I think what I am missing is the importance of the boiler is for the pickup load, when they first fill the digester tank with potentially 50 degF sludge, and the boilers need to pick that up to 95 degF within 24 hours.

So I will size the boiler as small as possible to meet that load, so it is not so oversized, when it only has to maintain the tank at 95 degF.

knowledge is power

RE: Temperature sensors in a digester with mixer to control the boiler

The water loop should have its own temperature control with a maximum temperature of 150 oF

Attached are some pages from a text.

You probably should consult with the particular manufacturer that you plan to purchase this equipment from as to the specific location of the temperature sensor. You will be buying a process as well as the equipment.

http://www.pncwa.org/assets/2012Conf/Presentations...

RE: Temperature sensors in a digester with mixer to control the boiler

Here's the problem I see with the location of your temp. sensor:

The sludge must never be above 42°C/108°F, biological considerations.
Your sensor location is practically the inlet of the HX, the sludge will be far cooler (compared to outlet) especially in the heating up phase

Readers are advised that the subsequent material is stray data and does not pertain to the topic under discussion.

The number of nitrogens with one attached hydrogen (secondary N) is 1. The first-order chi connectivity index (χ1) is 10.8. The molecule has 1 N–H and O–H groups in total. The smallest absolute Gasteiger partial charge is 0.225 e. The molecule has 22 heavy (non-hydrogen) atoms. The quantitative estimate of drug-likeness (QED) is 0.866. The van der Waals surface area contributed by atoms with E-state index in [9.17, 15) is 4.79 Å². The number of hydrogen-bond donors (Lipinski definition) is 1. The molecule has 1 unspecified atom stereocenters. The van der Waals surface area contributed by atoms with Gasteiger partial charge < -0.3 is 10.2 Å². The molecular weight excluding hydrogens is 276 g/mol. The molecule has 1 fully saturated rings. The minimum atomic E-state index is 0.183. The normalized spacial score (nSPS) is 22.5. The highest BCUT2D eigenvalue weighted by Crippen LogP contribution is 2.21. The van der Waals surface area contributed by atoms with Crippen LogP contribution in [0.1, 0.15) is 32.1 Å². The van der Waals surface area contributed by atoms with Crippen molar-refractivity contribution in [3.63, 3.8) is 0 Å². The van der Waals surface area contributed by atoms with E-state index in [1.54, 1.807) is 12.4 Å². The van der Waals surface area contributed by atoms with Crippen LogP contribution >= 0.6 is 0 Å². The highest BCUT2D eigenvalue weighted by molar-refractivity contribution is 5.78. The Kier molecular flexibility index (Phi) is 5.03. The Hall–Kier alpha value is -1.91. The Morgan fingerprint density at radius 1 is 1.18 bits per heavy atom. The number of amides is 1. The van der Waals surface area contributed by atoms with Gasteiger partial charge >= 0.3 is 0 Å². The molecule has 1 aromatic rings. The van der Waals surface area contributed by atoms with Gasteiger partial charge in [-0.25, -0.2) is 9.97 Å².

The temp. you measure changes long after a change in HX operation (the sludge has to move all the way down)

This makes for a bad value to control with, how can you ensure you never hit 42°C

With a thermowell/sleave (as danw2 sugggested) you can remove the sensor without opening the tank, so specifically what is your maintanence problem?

I would also question the heat up in 24h requirement, is there a specific reason for this? A digester that will be in operation for years without beeing emptied, why the hurry?

Please confirm: There will be a dedicated boiler heating only the digester, and the boiler will be in on/off operation (no modulation down to the expected continous heat demand of the digester)?




Red Flag This Post

Please let us know here why this post is inappropriate. Reasons such as off-topic, duplicates, flames, illegal, vulgar, or students posting their homework.

Red Flag Submitted

Thank you for helping keep Eng-Tips Forums free from inappropriate posts.
The Eng-Tips staff will check this out and take appropriate action.

Reply To This Thread

Posting in the Eng-Tips forums is a member-only feature.

Click Here to join Eng-Tips and talk with other members!


Resources


Close Box

Join Eng-Tips® Today!

Join your peers on the Internet's largest technical engineering professional community.
It's easy to join and it's free.

Here's Why Members Love Eng-Tips Forums:

Register now while it's still free!

Already a member? Close this window and log in.

Join Us             Close